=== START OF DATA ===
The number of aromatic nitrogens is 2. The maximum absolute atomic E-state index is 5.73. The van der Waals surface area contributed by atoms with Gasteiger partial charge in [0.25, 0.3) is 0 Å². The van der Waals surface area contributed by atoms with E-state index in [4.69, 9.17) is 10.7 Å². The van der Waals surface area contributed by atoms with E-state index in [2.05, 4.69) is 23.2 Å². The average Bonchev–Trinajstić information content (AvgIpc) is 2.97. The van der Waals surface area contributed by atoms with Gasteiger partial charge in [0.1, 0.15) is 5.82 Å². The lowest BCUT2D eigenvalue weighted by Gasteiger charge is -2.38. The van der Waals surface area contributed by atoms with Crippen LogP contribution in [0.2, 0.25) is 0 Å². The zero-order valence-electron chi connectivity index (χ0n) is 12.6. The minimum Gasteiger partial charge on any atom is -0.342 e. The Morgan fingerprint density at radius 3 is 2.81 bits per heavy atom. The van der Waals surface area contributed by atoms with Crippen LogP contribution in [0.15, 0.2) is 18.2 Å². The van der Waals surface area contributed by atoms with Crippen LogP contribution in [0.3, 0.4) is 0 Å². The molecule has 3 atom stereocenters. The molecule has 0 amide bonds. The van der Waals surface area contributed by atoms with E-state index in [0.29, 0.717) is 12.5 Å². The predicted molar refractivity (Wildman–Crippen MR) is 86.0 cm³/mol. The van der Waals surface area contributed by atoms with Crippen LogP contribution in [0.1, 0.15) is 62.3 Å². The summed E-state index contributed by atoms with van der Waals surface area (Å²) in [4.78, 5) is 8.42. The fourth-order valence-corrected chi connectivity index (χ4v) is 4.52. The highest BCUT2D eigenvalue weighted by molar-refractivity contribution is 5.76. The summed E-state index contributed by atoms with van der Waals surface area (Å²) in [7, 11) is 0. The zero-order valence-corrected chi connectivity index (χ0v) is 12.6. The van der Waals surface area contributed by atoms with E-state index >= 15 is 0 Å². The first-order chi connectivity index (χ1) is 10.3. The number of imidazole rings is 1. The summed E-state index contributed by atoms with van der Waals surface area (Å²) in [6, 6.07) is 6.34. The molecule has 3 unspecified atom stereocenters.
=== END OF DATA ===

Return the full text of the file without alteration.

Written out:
The number of aromatic nitrogens is 2. The maximum absolute atomic E-state index is 5.73. The van der Waals surface area contributed by atoms with Gasteiger partial charge in [0.25, 0.3) is 0 Å². The van der Waals surface area contributed by atoms with E-state index in [4.69, 9.17) is 10.7 Å². The van der Waals surface area contributed by atoms with E-state index in [2.05, 4.69) is 23.2 Å². The average Bonchev–Trinajstić information content (AvgIpc) is 2.97. The van der Waals surface area contributed by atoms with Gasteiger partial charge in [0.1, 0.15) is 5.82 Å². The lowest BCUT2D eigenvalue weighted by Gasteiger charge is -2.38. The van der Waals surface area contributed by atoms with Crippen LogP contribution in [0.2, 0.25) is 0 Å². The zero-order valence-electron chi connectivity index (χ0n) is 12.6. The minimum Gasteiger partial charge on any atom is -0.342 e. The Morgan fingerprint density at radius 3 is 2.81 bits per heavy atom. The van der Waals surface area contributed by atoms with Crippen LogP contribution in [0.15, 0.2) is 18.2 Å². The van der Waals surface area contributed by atoms with Crippen LogP contribution in [0.3, 0.4) is 0 Å². The molecule has 3 atom stereocenters. The molecule has 0 amide bonds. The van der Waals surface area contributed by atoms with E-state index in [0.29, 0.717) is 12.5 Å². The predicted molar refractivity (Wildman–Crippen MR) is 86.0 cm³/mol. The van der Waals surface area contributed by atoms with Crippen LogP contribution in [0.1, 0.15) is 62.3 Å². The summed E-state index contributed by atoms with van der Waals surface area (Å²) in [4.78, 5) is 8.42. The fourth-order valence-corrected chi connectivity index (χ4v) is 4.52. The highest BCUT2D eigenvalue weighted by molar-refractivity contribution is 5.76. The summed E-state index contributed by atoms with van der Waals surface area (Å²) in [7, 11) is 0. The zero-order valence-corrected chi connectivity index (χ0v) is 12.6. The van der Waals surface area contributed by atoms with E-state index >= 15 is 0 Å². The first-order chi connectivity index (χ1) is 10.3. The number of imidazole rings is 1. The summed E-state index contributed by atoms with van der Waals surface area (Å²) in [6, 6.07) is 6.34. The molecule has 3 unspecified atom stereocenters.